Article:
For months, I’ve been planning a road trip down South to see my girlfriends, some of whom I haven’t seen in 15 years. We’re all women now. We have careers, families. We’re interesting. We’re funny. We keep up on Facebook, but I want to learn more about their rich, sweet lives.
Now, on the eve of my departure, the forecast calls for more snow. Bloody, wretched snow. I would postpone a day, but the plans of six people — six families — would be disrupted.
The snow has upended life for a month now: Commuting is more difficult, even as the melt begins. I can’t remember the last time I ran. The dog misses chasing after the Frisbee each afternoon; maybe just as much as I do. I can’t remember what my once-beautiful yard looked like. We lost a forgotten cedar in the corner of the front yard. Our magnolia’s branches are scattered about, much like broken doll arms. I worry the courtyard’s plants will not find salvation.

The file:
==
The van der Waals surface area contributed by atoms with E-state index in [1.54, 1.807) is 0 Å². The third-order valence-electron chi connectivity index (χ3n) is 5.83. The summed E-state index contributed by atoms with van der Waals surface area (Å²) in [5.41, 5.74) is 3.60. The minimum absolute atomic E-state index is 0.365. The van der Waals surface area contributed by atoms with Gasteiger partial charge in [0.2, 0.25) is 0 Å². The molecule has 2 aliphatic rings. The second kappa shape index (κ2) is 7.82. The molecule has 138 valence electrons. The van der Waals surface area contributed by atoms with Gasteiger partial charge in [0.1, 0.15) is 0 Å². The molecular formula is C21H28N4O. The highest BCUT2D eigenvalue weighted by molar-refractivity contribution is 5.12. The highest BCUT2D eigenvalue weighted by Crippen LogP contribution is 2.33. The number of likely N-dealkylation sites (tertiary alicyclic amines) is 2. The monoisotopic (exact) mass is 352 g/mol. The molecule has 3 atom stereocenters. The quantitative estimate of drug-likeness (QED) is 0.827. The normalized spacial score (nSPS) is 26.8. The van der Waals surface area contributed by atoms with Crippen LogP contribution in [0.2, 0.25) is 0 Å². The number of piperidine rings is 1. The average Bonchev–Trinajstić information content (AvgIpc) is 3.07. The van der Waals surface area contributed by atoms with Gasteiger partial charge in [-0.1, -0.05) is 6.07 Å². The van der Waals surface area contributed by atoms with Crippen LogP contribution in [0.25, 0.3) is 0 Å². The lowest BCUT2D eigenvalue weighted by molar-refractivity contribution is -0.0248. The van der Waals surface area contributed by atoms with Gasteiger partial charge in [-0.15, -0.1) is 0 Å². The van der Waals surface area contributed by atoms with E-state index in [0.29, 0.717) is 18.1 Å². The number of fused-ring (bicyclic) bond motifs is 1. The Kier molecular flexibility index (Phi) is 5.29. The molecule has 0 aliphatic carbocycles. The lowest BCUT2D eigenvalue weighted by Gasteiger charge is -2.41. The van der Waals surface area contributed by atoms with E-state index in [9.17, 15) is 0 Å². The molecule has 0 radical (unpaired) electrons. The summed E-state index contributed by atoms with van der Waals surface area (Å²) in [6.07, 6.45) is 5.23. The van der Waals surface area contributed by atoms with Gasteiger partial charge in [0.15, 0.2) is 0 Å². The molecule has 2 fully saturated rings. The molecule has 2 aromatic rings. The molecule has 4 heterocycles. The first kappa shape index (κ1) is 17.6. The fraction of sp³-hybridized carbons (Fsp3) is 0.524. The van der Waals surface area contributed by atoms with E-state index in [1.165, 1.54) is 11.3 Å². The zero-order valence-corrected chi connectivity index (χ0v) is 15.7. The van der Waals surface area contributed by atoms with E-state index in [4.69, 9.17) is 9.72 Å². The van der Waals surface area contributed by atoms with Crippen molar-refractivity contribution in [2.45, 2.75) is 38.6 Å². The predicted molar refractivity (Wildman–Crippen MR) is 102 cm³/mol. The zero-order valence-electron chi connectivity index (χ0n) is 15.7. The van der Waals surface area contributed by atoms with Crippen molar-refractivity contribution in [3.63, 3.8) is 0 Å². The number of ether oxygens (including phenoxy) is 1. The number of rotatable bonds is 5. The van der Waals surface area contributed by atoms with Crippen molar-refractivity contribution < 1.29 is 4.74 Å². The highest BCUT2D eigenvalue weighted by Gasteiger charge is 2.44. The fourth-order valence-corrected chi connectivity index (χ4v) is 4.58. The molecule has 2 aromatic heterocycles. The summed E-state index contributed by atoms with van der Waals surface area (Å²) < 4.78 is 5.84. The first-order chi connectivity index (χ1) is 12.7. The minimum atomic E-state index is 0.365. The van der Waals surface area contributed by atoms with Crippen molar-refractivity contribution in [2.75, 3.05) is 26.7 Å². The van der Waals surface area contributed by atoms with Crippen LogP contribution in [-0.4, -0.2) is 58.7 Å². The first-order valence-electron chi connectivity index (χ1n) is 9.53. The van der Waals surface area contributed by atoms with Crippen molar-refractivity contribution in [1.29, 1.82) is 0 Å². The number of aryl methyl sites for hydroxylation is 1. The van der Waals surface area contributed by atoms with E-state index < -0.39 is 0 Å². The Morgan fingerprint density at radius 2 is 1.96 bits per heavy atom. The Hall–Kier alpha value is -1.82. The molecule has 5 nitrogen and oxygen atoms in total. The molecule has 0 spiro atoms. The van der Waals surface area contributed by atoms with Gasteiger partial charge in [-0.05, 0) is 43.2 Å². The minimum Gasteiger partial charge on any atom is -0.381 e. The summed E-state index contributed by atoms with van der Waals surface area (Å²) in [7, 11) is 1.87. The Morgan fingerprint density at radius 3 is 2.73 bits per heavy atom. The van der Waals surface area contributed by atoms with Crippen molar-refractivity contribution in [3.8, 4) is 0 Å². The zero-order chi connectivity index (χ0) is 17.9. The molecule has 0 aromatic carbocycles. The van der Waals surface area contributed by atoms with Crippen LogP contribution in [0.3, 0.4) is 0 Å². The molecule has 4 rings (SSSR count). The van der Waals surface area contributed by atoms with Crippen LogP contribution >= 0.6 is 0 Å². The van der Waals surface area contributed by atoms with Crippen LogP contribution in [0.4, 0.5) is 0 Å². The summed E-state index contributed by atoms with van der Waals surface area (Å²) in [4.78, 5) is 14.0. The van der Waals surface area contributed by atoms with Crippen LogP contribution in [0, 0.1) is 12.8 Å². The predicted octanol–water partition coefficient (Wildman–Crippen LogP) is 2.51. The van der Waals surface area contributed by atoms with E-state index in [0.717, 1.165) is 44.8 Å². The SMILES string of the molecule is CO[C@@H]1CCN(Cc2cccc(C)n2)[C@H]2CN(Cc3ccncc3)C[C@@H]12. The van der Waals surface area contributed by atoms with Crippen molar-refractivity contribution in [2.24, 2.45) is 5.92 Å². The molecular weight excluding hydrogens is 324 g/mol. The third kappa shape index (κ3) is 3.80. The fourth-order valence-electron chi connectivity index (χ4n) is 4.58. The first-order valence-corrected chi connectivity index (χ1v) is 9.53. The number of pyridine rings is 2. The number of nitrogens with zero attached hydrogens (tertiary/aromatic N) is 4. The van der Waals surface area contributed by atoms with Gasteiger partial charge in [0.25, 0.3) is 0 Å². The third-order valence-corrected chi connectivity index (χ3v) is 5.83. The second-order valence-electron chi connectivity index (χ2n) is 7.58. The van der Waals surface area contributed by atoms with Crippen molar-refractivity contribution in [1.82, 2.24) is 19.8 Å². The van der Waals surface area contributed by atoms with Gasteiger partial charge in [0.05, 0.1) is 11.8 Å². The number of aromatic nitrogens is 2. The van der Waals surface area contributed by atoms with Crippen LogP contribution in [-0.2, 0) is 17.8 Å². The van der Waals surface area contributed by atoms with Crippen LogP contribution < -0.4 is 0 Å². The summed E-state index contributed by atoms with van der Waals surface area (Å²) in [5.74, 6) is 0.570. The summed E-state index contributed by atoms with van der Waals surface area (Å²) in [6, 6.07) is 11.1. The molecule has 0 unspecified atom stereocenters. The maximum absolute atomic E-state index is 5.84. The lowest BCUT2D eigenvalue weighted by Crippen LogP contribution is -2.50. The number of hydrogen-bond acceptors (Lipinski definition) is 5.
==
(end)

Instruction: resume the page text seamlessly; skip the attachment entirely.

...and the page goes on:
Such is Madame Winter’s wrath.
If I leave after deadline I can beat some of the snow, maybe all of it. I should be able to reach the state line before dawn. So I’ll travel in the dead of night, down I-95, in search of better weather and friends I need to know again.